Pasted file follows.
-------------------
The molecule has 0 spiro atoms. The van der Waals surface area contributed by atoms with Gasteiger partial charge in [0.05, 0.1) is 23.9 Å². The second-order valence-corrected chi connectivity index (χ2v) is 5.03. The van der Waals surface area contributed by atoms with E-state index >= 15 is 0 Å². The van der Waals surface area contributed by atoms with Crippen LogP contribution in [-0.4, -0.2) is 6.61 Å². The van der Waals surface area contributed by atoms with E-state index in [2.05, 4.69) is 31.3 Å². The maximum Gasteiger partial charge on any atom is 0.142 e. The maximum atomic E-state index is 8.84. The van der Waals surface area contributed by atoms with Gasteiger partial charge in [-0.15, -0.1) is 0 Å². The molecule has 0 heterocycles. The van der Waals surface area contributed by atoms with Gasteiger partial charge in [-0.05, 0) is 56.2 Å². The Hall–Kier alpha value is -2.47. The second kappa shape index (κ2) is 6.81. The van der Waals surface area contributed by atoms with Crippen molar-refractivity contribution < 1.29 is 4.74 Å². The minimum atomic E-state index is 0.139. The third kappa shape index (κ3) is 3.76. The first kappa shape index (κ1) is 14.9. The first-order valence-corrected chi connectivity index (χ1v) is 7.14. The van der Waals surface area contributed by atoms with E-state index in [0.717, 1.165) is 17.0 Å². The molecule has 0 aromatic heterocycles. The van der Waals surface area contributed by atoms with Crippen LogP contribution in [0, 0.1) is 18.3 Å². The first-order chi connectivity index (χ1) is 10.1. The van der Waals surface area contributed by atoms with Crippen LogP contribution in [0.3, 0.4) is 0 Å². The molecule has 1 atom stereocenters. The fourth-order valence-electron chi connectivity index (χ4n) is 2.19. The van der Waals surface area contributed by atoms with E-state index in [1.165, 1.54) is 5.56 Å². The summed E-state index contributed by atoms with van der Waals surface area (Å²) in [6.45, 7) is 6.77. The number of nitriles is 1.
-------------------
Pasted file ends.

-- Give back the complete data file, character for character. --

The molecule has 0 spiro atoms. The van der Waals surface area contributed by atoms with Gasteiger partial charge in [0.05, 0.1) is 23.9 Å². The second-order valence-corrected chi connectivity index (χ2v) is 5.03. The van der Waals surface area contributed by atoms with E-state index >= 15 is 0 Å². The van der Waals surface area contributed by atoms with Crippen LogP contribution in [-0.4, -0.2) is 6.61 Å². The van der Waals surface area contributed by atoms with E-state index in [2.05, 4.69) is 31.3 Å². The maximum Gasteiger partial charge on any atom is 0.142 e. The maximum atomic E-state index is 8.84. The van der Waals surface area contributed by atoms with Gasteiger partial charge in [-0.15, -0.1) is 0 Å². The molecule has 0 heterocycles. The van der Waals surface area contributed by atoms with Gasteiger partial charge in [-0.05, 0) is 56.2 Å². The Hall–Kier alpha value is -2.47. The second kappa shape index (κ2) is 6.81. The van der Waals surface area contributed by atoms with Crippen molar-refractivity contribution < 1.29 is 4.74 Å². The minimum atomic E-state index is 0.139. The third kappa shape index (κ3) is 3.76. The first kappa shape index (κ1) is 14.9. The first-order valence-corrected chi connectivity index (χ1v) is 7.14. The van der Waals surface area contributed by atoms with E-state index in [0.717, 1.165) is 17.0 Å². The molecule has 0 aromatic heterocycles. The van der Waals surface area contributed by atoms with Crippen LogP contribution in [0, 0.1) is 18.3 Å². The first-order chi connectivity index (χ1) is 10.1. The van der Waals surface area contributed by atoms with Crippen LogP contribution in [0.3, 0.4) is 0 Å². The molecule has 1 atom stereocenters. The fourth-order valence-electron chi connectivity index (χ4n) is 2.19. The van der Waals surface area contributed by atoms with E-state index in [1.165, 1.54) is 5.56 Å². The summed E-state index contributed by atoms with van der Waals surface area (Å²) in [6.45, 7) is 6.77. The number of nitriles is 1.